Twice married Eden Murdoch links up with a long lost ex-lover, Brad Randall, in their mutual concern over the plight of the Northern Cheyenne. Solomon Spring is an ancient spiritual Native American pilgrimage site; Edens attachment to it stems from her years among the Cheyenne as wife of its medicine man, Hanging Road. Eden, however, has a knack for making enemies, and soon both she and Brad are accused of a crime neither committed.
This is an excellent way to learn about the Northern Cheyennes relocation to the Indian Territory, and their failed attempt to return to their northern homelands. Also well portrayed is the hard scrabble life on Kansas windy winter prairie, the rough-and-ready frontier justice, and societys disapprobation toward a woman like Eden who does not follow the accepted norms for white women of her class.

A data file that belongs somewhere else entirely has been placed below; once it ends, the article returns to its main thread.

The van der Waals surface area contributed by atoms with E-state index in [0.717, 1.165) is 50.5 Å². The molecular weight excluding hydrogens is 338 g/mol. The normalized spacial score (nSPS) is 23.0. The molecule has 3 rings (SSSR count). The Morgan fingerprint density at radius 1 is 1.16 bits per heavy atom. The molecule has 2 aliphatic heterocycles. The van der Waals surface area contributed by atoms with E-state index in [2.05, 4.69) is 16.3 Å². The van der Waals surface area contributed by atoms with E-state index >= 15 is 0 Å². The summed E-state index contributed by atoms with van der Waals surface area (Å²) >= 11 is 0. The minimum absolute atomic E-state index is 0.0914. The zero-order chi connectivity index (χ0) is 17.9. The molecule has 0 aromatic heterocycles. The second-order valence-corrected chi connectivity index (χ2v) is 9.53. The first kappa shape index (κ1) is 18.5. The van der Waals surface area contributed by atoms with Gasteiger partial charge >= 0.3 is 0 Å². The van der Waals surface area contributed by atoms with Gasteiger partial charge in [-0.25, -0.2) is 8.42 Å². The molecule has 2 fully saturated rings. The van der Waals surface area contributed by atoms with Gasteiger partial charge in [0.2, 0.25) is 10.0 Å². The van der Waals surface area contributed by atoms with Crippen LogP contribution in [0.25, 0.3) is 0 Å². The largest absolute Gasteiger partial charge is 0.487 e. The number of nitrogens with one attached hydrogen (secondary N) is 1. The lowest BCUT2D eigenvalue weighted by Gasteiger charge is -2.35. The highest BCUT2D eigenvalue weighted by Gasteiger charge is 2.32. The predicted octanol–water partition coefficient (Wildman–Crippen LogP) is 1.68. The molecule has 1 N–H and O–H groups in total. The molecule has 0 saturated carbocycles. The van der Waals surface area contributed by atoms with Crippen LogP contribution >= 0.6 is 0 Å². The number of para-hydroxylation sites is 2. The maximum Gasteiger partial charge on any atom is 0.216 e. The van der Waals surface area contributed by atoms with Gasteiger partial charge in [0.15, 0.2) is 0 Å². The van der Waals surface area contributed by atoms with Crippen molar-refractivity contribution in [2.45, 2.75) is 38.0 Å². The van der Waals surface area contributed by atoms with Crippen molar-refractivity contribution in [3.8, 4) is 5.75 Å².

If there is a fault, it is the storys unrelenting series of disasters. As soon as Eden overcomes one hurtle, another immediately follows. This reviewer leans toward slower paced plots which allow for a truer sense of time and place. That said, this second book featuring Eden Murdoch gives us complex characters who live adventuresome lives in the turbulent Victorian American West. It is the second in the Eden Murdoch series.